Friends Schools Keep the Peace
Solve kid conflicts the Quaker way
"Friends" in deed!
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Given the long history of Quakers in the Delaware Valley — Pennsylvania, after all, was founded by and named for one of the most prominent Quakers to settle in the colonies for the right to freely practice his religion — it’s hardly surprising that the region is home to a substantial number of established Friends schools. Among the many unique lessons independent Friends schools offer is a method of nonviolent conflict resolution rooted in the peaceful focus of Quakerism, known as the Religious Society of Friends — one that stresses justice, tolerance and respect for all.
“When there has been a hurt in a community, how do you help the community and that person heal?” posits Deborra Sines Pancoe, associate director of the Philadelphia-based Friends Council on Education. “Across the board, peaceful conflict resolution is woven into the ways teachers deal with children from the earliest ages.”
To foster a “climate of collaboration and respect” in which students learn to handle the peer disagreements and frustrations that occur during the course of a normal school day, Friends teachers — and, gradually, older students who form small advisory peer groups that help solve problems, “almost like a family,” says Sines Pancoe — model several techniques parents can adapt to de-escalate kid conflict in their own homes.
Friends students, says Sines Pancoe, “are listened to by teachers and known well; we want to hear their stories.” Therefore, when kids speak about what’s going on in their lives during the morning circle that starts each day, “Skillful teachers pick up on places where conflict might arise.”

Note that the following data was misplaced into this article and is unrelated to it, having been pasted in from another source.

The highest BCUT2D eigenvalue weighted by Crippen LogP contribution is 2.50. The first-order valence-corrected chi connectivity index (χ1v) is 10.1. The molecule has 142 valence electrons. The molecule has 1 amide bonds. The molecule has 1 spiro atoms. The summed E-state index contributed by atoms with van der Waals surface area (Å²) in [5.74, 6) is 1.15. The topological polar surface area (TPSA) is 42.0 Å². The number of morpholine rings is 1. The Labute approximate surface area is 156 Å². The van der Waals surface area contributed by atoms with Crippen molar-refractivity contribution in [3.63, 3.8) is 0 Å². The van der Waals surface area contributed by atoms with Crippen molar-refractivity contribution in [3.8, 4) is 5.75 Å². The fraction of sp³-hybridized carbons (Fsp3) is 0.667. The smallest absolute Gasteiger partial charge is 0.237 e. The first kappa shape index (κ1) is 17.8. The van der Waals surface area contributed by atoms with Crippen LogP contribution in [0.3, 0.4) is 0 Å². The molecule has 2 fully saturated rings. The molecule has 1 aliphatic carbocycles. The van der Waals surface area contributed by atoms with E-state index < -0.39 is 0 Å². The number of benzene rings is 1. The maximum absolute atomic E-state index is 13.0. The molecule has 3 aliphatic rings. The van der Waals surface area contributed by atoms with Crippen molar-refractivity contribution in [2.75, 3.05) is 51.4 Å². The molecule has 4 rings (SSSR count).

Parents can similarly learn about and head off potential issues by engaging their kids in a morning circle–type scenario conducted at a time better suited to their schedule, be that at the dinner table or driving between activities. “Some of my most important conversations with my kids came in the car,” Sines Pancoe says.
“The first thing we do toward conflict resolution is teach kids to control their impulses,” says Penny Colgan-Davis, principal at Philadelphia’s Frankford Friends School. “We start by helping them develop an effective vocabulary. Kids who can name their feelings — are they annoyed? frustrated? hurt? — are much more in control of their impulses.”
To demonstrate this visually, teachers draw a slanted line representing “Anger Mountain,” above which, Colgan-Davis says, is “our anger, and below is our ability to think. When kids are at the top, they’re at their lowest ability to think; that’s usually when they act out. They see the picture and get [the concept] right away,” learning to react once they’ve calmed down.